In the rush to implement the latest social and digital marketing programs, many marketers appear to focus on the communication aspects of their initiatives, often without much thought about the underlying strategy. They cite increases in followers, likes and visits and celebrate their successes. But while increased reach is important, if one is not focused on reaching the right target audience and providing a product or service that actually satisfies some stated or unstated need, they may be investing in something with little chance of a return. Just because this is the digital age does not mean that the marketing basics do not apply.
Taking a step back and creating a marketing strategy with clear objectives is one way to avoid this issue. Is the goal to increase market penetration, thus increasing market share among existing customers, or is it market development, otherwise known as gaining new customers? Too often this distinction is not thought through. Achieving both is possible, but sometimes one’s objectives are better served by a more narrow but stronger focus.
A similar phenomenon happens to many start-ups. The start-up founders are so intent on getting their product to the market and making their first sale that they often fail to understand the difference between sales and marketing or the distinction between a niche marketing strategy and one that is more inclusive. Success in one area is no guarantee of success in another. Few do market scans or fully understand the competitive context they are operating in. Most do not understand the market position they will occupy or the various scenarios that may play out once they enter. While their excitement about their product and/or service may help them move forward against all odds, a realistic understating of the market or a SWOT analysis (Strengths, Weaknesses, Opportunities and Threats) might enable them to be more effective in driving their business forward.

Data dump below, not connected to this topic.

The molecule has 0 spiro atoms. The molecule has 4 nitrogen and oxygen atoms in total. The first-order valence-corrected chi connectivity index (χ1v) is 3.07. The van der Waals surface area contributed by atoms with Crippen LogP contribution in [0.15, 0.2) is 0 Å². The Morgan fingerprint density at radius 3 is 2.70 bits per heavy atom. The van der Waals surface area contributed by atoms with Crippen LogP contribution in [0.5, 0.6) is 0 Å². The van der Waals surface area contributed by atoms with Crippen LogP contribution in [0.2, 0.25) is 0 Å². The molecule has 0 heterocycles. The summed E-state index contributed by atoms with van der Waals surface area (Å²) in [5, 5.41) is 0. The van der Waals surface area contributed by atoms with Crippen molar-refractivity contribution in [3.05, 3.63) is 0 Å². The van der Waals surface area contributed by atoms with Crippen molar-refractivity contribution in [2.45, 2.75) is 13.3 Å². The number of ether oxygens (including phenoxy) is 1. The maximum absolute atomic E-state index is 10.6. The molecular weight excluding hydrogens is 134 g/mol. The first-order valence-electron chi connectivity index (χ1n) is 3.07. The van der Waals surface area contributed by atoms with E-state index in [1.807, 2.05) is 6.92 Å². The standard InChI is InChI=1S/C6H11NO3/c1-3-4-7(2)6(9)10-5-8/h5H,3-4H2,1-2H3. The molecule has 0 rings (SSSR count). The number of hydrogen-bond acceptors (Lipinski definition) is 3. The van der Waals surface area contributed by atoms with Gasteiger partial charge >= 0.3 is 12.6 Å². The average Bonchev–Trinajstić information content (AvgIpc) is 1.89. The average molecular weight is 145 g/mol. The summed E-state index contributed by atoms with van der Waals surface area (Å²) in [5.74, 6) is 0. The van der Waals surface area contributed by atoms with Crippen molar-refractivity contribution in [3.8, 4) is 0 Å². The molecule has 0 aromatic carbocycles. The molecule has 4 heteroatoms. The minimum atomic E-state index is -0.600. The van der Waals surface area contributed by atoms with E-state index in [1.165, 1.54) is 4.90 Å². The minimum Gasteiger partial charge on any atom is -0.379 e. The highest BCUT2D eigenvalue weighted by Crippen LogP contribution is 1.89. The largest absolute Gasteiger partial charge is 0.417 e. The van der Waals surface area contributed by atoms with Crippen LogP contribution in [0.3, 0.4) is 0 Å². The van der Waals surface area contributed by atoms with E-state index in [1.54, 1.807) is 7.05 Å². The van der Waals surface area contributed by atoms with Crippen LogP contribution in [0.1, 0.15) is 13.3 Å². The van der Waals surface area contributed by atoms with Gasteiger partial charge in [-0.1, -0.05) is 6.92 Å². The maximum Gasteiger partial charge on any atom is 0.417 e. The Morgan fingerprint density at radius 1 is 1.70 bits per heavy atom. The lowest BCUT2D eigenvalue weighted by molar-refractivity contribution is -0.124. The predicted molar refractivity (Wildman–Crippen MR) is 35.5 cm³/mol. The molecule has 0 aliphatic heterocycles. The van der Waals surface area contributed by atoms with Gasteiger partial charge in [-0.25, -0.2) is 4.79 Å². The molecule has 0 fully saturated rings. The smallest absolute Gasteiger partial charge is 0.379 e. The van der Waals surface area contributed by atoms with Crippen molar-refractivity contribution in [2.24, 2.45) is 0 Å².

Even in the digital age, understanding market forces and one’s customers is critical. While social sites can be a wonderful place to listen and engage in the conversation, focusing only on the “squeaky wheels” can lead one astray. When in doubt, it is prudent to conduct either informal or formal market research among one’s key target segments. Data is great, but having the right data will help one to make better decisions and avoid costly mistakes.
It is also important to remember that marketing communications/promotion is only one of the levers in the marketing tool kit. Price, Place and Product/service round out the 4 “P’s” of marketing. Without understanding competitive advantages and disadvantages in all aspects of the marketing mix, one might fail to benefit from an existing market advantage or come up with a plan to fix a potential market shortcoming. Even with a new product that has unique market positioning, there are always competitors out there waiting to enter. A first mover advantage is very good, a sustainable competitive advantage is even better.
A social media marketing program that is creative and fun will get you noticed. Having the right program for the right audience with an appropriate product, pricing and channel strategy will actually keep you in business!
About Andrea Goldberg
Dr. Andrea Goldberg is a social business thought leader with a unique cross functional perspective. A former IBM Marketing Vice President and organizational psychologist, she works at the intersection of social media marketing, technology and organizational change. As the leader of her own firm, she enables clients to develop new capabilities and transform their organizations. She is also an adjunct professor in both Marketing and I/O Psychology programs.